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Why Shares of MoneyGram Are Flying Today


What happened

Shares of the long-running payments company MoneyGram International (NASDAQ:MGI) were trading more than 19% higher at 2:02 p.m. ET today after the company announced that it will be acquired by the private equity firm Madison Dearborn Partners. 

So what

Madison Dearborn Partners will acquire MoneyGram for $1.8 billion in cash, or roughly $11 per share. Upon closing, the firm will refinance the nearly $800 million of debt that MoneyGram had at the end of 2021. According to the press release, the purchase price represents a roughly 50% premium to MoneyGram’s stock price on Dec. 14, the day before rumors about the deal started to circulate in the news media.

Outline of two people shaking hands.

Image source: Getty Images.

“We are excited to enter into this transaction with [Madison Dearborn Partners], which will deliver immediate and compelling value to shareholders and enable us to accelerate the advancement of our digital growth strategy,” MoneyGram CEO Alex Holmes said in a statement.

MoneyGram is expected to maintain its brand and continue to be led by Holmes. The deal also includes a “go shop” period for the next 30 days in which it can solicit other offers from companies that might come back with an even better price.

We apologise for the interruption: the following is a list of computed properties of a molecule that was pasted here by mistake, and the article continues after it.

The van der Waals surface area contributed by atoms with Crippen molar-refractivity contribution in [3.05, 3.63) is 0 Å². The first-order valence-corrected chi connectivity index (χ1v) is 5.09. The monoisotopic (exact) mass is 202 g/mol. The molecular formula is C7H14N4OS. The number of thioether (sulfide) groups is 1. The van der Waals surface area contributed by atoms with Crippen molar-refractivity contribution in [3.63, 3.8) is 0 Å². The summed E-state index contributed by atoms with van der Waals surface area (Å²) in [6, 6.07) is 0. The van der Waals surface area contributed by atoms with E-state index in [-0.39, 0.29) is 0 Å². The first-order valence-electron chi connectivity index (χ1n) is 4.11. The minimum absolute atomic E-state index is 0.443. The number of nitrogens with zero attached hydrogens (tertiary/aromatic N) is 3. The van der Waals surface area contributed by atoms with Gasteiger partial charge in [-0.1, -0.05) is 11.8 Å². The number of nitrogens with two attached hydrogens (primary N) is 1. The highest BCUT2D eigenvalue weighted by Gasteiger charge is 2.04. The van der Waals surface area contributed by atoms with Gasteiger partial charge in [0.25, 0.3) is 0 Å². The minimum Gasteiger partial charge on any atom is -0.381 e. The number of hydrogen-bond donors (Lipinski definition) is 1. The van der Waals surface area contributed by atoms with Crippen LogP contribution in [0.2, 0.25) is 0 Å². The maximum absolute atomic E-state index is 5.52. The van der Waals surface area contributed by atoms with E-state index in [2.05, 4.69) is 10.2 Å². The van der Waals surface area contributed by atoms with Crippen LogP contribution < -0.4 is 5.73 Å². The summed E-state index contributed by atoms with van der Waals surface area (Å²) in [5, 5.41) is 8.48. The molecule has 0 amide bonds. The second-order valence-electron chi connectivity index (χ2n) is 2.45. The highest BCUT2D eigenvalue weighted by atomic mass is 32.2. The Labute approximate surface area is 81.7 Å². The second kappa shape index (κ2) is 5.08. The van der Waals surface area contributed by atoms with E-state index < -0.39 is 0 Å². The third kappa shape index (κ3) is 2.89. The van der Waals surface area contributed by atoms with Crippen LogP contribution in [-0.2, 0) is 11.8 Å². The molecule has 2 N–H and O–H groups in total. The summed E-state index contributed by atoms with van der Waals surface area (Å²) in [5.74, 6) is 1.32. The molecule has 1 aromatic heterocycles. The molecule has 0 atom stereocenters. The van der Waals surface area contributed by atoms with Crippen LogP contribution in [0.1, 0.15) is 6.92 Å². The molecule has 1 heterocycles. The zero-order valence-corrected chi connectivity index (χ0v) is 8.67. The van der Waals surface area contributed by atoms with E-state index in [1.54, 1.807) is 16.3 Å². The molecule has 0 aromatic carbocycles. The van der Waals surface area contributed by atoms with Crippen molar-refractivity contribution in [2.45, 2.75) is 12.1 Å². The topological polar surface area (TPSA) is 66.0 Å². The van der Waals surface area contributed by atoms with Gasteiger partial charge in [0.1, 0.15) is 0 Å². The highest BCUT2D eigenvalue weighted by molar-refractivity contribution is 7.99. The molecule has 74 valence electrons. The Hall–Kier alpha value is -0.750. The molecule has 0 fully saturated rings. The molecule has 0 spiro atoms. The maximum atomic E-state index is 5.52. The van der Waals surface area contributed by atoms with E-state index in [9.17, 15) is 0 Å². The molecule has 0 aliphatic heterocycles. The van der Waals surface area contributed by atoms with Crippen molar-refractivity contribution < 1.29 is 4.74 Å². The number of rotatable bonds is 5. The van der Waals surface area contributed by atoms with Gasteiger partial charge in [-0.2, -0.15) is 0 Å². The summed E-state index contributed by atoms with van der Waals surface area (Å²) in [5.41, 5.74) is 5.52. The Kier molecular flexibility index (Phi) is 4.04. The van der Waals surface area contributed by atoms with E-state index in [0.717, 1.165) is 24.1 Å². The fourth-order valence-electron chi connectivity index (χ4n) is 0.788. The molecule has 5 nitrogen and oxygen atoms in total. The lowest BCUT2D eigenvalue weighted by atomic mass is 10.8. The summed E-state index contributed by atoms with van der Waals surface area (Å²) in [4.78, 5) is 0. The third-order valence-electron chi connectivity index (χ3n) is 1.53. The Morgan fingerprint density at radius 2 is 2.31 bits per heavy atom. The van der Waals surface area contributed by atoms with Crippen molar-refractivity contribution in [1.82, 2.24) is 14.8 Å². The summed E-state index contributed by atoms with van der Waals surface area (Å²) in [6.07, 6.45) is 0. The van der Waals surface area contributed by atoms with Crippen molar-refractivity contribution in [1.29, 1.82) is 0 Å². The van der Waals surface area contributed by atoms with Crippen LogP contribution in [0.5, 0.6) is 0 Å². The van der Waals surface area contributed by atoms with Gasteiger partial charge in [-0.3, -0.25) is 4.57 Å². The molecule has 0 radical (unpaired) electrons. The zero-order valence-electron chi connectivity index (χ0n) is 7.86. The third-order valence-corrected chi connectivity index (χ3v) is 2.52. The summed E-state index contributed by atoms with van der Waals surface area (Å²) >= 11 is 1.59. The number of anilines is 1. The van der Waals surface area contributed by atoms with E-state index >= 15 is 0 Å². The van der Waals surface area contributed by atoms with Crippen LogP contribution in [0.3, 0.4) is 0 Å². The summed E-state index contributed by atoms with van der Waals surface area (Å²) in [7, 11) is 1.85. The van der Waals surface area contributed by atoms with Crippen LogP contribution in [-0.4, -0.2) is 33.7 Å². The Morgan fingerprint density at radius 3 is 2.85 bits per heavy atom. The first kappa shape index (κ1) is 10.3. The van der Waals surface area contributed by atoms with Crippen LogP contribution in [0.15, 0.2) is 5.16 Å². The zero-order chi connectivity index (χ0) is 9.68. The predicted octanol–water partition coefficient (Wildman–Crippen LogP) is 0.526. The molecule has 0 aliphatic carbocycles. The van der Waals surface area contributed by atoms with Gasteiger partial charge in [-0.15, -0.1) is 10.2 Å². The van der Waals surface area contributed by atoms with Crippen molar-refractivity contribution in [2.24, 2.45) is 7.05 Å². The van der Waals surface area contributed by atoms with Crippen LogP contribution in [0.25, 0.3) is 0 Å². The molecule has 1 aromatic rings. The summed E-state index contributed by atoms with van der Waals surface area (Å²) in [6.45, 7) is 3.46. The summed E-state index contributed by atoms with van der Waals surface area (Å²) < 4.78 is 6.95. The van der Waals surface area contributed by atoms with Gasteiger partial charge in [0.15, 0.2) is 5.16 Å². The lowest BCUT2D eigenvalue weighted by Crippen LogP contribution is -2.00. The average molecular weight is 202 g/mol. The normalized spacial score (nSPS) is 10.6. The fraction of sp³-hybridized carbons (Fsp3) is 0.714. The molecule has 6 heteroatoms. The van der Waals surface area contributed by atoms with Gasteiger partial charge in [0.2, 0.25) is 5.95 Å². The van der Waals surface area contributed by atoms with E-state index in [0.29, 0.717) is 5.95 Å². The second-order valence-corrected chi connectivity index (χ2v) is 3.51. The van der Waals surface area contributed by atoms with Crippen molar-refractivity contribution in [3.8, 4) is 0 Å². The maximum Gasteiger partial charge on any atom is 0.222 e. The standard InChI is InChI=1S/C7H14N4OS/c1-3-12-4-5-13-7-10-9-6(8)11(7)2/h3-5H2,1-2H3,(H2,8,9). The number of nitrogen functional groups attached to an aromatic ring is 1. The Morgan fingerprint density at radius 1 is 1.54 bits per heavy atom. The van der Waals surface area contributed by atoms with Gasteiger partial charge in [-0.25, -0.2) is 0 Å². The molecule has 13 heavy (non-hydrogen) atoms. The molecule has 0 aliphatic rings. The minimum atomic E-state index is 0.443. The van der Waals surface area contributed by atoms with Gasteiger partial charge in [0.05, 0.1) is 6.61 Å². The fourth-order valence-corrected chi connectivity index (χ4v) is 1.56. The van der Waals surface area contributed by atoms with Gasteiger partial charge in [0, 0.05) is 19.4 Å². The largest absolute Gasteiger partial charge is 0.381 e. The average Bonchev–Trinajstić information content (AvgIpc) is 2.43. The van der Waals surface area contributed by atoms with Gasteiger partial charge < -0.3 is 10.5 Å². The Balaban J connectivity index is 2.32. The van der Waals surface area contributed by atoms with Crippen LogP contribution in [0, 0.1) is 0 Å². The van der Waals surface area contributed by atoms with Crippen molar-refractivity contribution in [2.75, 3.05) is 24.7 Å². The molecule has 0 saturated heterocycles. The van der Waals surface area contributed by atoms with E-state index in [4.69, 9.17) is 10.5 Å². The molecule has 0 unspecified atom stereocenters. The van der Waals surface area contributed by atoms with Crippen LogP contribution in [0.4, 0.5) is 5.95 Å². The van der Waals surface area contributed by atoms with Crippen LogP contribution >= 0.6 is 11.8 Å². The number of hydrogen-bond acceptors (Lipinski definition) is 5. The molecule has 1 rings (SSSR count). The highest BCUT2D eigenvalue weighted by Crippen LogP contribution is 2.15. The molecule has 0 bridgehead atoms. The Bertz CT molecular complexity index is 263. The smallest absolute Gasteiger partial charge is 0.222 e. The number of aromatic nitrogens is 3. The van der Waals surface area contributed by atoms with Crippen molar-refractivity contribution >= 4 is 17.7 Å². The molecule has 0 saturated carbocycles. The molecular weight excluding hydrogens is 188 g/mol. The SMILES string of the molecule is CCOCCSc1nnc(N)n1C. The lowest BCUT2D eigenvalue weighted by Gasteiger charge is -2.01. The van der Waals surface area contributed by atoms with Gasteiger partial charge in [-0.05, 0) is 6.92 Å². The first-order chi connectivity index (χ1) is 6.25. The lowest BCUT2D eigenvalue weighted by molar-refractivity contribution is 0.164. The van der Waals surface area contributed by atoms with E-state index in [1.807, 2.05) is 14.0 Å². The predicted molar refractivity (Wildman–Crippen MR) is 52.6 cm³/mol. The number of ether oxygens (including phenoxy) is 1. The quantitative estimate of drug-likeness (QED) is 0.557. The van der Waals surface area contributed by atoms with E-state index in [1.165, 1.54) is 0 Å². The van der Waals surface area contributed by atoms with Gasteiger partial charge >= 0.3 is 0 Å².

Now what

MoneyGram’s stock got battered during the Great Recession after investing in risky asset-backed securities that were backed by shaky mortgages. Although the company survived, the stock never bounced back as it faced intense competition from various fintech players and high levels of debt. 

Acquisition rumors have been swirling for quite a while, so it’s not a huge surprise to see a deal finally come to fruition. The deal puts the value of MoneyGram at a floor of $11 per share, or a roughly $1 billion market cap. That means it trades for less than one times projected revenue in 2021.

Although it seems like the company has fielded plenty of offers at this point, the 30-day shop period could be interesting. Who knows, perhaps other bidders emerge with a larger purchase price, so there is the potential for more upside from here.

This article represents the opinion of the writer, who may disagree with the “official” recommendation position of a Motley Fool premium advisory service. We’re motley! Questioning an investing thesis — even one of our own — helps us all think critically about investing and make decisions that help us become smarter, happier, and richer.





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